The Volkswagen Beetle has always been praised for being a car that is enjoyable to drive, whether it’s in a coupe or convertible body style. The car is known for its very long run, from its debut in 1938 until it was discontinued in 2018.
Dubbed the “people’s car,” the Beetle was meant to be a cheap, functional, and simple car that could be mass-produced for the German populace. In this review, we cover what you need to know about Volkswagen, especially the latest 2018 model.
- 1 Overview of the Volkswagen Beetle
- 2 Volkswagen Beetle From 1938 to 2018
- 3 2018 Volkswagen Beetle
- 4 2019 Volkswagen Beetle
- 5 Decline of the Beetle and the End of Production
- 6 Frequently Asked Questions
- 7 Conclusion
Overview of the Volkswagen Beetle
The Volkswagen Beetle was officially called the Volkswagen Type 1 and is an economy car that was manufactured by Volkswagen (VW), a German company. The car was a rear-engine subcompact model with a two-door body style that was meant for four or five occupants. Other names for the car included Volkswagen Super Beetle, Kafer, Carocha, Fusca, and Vocho.
Between 1938 and 2003, 21,529,464 units of the Beetle were built. The car was designed by Ferdinand Porsche and came in the body style of a 2-door salon or 2-door convertible. It had the layout of a rear engine, rear-wheel drive.
Throughout its run, the Beetle featured different engine options. These included the 1100 cc H4, 1200 cc H4, 1300 cc H4, 1500 cc H4, and 1600 cc H4, and the fuel type was petrol except the latter, which also used ethanol. As for the transmission, the options included a 4-speed manual transaxle, a 4-speed semi-automatic from 1961, and a 3-speed semi-automatic from 1967 to 1976.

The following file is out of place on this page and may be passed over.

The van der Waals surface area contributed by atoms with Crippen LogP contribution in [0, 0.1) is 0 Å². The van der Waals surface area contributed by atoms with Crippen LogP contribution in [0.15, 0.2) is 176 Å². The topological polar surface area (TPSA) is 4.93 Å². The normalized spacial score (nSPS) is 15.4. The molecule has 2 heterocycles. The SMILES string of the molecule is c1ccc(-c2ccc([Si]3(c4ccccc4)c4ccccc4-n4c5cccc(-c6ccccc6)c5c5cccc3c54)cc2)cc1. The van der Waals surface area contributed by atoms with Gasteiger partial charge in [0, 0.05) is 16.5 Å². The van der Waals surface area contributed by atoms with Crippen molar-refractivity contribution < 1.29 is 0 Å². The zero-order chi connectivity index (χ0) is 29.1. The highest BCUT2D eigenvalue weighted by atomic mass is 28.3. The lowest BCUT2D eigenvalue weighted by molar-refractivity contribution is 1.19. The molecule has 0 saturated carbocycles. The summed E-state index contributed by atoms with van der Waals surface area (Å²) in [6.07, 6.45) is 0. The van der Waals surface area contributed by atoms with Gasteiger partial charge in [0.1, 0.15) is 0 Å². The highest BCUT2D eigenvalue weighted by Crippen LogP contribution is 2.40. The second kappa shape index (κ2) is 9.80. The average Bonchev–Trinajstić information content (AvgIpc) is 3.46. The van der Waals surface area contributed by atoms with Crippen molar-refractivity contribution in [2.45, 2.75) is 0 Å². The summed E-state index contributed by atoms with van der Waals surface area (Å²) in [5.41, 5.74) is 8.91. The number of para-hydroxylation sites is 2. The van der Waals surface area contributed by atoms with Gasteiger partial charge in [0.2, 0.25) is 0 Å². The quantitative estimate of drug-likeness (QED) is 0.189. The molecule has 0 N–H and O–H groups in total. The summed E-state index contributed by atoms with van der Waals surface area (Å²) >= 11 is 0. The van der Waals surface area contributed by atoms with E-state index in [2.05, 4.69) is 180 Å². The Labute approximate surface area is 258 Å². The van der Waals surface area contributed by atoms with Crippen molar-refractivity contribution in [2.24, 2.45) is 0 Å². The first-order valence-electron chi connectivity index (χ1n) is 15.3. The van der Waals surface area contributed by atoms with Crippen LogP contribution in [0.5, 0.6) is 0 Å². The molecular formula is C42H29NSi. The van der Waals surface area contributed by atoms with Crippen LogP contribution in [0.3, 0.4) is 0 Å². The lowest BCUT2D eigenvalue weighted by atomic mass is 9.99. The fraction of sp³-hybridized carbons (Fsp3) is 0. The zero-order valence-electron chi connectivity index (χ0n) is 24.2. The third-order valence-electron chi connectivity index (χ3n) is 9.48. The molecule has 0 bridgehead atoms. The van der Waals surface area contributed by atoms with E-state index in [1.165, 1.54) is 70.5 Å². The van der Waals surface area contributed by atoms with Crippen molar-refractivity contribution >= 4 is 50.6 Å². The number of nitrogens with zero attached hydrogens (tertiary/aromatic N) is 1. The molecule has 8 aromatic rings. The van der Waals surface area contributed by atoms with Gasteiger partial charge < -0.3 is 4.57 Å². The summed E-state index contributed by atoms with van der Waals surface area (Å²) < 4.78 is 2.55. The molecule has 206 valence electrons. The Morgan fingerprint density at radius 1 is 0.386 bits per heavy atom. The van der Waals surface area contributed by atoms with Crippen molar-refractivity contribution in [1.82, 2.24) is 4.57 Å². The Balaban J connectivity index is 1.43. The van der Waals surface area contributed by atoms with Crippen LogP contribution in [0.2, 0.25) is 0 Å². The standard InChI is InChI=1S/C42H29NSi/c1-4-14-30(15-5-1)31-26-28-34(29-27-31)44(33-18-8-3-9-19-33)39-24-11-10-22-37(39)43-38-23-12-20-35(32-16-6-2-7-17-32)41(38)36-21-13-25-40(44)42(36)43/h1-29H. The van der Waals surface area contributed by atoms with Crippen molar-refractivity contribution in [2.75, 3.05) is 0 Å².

The dimensions of the car were similar during its run. It came with a 94.5-inch wheelbase, while the length was 160.6 inches, and the width was 60.6 inches. The curb weight was also between 1,760 to 1,850 pounds. The Beetle was called the fourth most influential car in the 20th century at the 1999 Car of the Century Competition.
Design of the VW Beetle
The Beetle was designed with features like an air-cooled four-cylinder boxer engine located in the rear and rear-wheel drive. The two-door bodywork with a flat front windscreen accommodated four to five passengers with some cargo space under the front bonnet. The bodywork connected 18 bolts to the platform chassis of the car.
Drivers could enjoy independent suspension on all wheels because the front and rear suspension of the car came with torsion bars along the front stabilizer bar. The front suspension came with double longitudinal trailing arms, while the rear was a swing axle.